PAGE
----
Exporting from Haiti-to-US

Haiti and the United States have a trade relationship that is governed by several trade arrangements. The main agreements that guide trade between the two countries are:

  1. Caribbean Basin Initiative (CBI): The CBI is a unilateral trade preference program that was introduced in 1983 to promote economic development in the Caribbean region. Under this program, most goods produced in Haiti can be imported into the United States duty-free.

  2. Haiti Hemispheric Opportunity through Partnership Encouragement Act (HOPE): HOPE is a preferential trade program that was introduced in 2006 to encourage economic development in Haiti. Under this program, certain textile and apparel products made in Haiti can be imported into the United States duty-free.

  3. HOPE II: This is an extension of the HOPE program, which was introduced in 2008. Under HOPE II, the duty-free treatment was extended to a broader range of textile and apparel products from Haiti.

  4. United States-Caribbean Basin Trade Partnership Act (CBTPA): The CBTPA is a trade preference program that was introduced in 2000. Under this program, eligible countries in the Caribbean Basin, including Haiti, can export certain goods to the United States duty-free.

The benefits of these trade arrangements for Haiti include:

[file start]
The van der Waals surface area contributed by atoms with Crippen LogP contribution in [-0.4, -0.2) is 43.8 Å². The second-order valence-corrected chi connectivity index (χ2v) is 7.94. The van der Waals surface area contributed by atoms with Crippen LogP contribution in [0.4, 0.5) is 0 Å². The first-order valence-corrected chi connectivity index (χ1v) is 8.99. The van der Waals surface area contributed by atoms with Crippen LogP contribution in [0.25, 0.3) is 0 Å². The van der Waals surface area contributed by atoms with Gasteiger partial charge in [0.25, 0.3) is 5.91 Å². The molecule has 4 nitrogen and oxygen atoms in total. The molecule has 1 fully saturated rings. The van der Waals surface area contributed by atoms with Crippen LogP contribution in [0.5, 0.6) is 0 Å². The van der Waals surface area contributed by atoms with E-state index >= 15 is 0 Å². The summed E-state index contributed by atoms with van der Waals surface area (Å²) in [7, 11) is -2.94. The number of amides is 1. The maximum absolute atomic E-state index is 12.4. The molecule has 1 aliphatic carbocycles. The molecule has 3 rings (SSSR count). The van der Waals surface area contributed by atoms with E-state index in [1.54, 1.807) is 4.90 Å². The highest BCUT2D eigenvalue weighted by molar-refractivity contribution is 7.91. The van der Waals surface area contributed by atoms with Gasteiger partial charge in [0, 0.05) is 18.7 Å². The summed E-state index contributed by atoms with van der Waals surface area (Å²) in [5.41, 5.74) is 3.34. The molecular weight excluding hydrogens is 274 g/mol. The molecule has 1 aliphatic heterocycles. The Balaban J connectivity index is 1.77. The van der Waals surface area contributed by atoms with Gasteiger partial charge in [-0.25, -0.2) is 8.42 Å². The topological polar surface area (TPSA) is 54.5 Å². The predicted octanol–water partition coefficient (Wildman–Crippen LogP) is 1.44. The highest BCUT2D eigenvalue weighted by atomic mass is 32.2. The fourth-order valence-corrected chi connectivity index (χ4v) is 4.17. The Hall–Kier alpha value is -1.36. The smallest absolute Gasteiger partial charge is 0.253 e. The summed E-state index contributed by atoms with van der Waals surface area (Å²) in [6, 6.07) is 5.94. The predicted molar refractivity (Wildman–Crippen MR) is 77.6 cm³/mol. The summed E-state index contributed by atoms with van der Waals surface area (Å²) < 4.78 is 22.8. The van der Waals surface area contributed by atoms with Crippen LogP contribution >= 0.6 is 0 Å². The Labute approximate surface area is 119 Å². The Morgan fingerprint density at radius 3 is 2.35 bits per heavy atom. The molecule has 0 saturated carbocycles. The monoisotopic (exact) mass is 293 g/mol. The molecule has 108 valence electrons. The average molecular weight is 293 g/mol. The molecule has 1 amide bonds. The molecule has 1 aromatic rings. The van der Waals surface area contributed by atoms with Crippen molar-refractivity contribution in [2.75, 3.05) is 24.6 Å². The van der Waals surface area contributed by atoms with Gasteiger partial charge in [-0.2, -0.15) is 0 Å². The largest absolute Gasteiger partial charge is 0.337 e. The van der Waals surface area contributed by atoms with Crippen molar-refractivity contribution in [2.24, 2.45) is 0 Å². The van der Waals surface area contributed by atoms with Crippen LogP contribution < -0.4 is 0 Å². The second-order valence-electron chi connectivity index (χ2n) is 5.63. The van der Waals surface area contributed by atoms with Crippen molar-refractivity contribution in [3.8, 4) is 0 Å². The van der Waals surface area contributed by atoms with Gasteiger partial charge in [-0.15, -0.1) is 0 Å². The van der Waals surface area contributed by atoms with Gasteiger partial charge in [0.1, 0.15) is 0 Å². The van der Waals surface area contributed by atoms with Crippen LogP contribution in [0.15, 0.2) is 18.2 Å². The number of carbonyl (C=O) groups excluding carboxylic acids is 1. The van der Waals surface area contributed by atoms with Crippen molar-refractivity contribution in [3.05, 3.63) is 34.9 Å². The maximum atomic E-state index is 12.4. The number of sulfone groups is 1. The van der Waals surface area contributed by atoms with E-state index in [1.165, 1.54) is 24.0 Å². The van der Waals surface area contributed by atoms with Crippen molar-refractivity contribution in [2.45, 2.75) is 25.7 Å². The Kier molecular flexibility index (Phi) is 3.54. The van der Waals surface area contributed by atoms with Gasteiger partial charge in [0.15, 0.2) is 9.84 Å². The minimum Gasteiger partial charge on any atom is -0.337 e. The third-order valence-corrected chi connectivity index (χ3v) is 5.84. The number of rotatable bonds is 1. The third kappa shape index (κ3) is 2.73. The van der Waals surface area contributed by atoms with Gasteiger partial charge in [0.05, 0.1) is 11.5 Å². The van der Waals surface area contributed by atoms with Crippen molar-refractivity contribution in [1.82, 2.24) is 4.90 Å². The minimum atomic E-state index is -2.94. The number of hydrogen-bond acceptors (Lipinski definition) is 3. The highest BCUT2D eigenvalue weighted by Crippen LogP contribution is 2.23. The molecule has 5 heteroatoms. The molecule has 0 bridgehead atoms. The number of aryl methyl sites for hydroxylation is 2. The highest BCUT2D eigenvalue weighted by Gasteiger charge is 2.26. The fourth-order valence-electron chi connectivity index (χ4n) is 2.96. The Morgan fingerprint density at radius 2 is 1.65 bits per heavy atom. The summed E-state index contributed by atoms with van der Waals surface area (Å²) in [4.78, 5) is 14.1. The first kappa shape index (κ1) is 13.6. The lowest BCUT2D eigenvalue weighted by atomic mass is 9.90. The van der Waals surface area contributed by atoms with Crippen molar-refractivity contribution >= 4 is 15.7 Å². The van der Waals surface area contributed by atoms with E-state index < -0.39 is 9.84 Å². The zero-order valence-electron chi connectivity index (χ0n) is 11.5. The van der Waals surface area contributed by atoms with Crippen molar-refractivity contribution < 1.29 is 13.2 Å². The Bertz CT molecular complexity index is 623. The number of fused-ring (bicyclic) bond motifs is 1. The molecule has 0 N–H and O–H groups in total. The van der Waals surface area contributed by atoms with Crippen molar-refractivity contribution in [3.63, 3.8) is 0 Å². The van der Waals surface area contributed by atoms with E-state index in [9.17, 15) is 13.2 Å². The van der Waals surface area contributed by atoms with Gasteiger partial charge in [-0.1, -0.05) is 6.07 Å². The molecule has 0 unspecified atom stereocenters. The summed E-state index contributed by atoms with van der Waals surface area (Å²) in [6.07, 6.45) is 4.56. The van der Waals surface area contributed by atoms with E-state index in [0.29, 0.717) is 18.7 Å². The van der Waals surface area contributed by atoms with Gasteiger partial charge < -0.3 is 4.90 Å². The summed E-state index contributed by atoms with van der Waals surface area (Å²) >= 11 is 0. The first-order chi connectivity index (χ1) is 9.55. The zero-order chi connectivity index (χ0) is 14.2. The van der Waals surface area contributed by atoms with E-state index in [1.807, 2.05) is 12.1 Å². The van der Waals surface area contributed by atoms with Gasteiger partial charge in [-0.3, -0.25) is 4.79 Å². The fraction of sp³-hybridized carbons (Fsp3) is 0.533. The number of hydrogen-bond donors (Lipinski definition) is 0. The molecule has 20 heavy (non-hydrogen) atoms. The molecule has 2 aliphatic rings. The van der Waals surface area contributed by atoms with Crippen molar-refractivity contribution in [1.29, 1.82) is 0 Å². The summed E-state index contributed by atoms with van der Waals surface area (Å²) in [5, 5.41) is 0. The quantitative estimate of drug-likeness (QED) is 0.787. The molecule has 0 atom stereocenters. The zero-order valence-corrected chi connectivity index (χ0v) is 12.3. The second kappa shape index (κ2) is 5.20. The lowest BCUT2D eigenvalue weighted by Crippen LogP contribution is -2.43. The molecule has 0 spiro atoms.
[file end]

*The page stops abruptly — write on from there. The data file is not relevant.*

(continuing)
1. Increased market access: These trade agreements provide duty-free access to the US market for many Haitian goods, which helps to increase exports and create jobs in Haiti.

  2. Increased investment: The preferential treatment under these trade agreements can encourage foreign investment in Haiti, particularly in the textile and apparel sector.

  3. Economic growth: The increased market access and investment can lead to overall economic growth in Haiti.

  4. Improved political stability: By promoting economic growth and creating jobs, these trade agreements can help to improve political stability in Haiti.

However, it is important to note that while these trade agreements provide many benefits for Haiti, there are also concerns about the potential negative effects of these agreements, such as the impact on local industries and workers, and the potential for exploitation by foreign investors.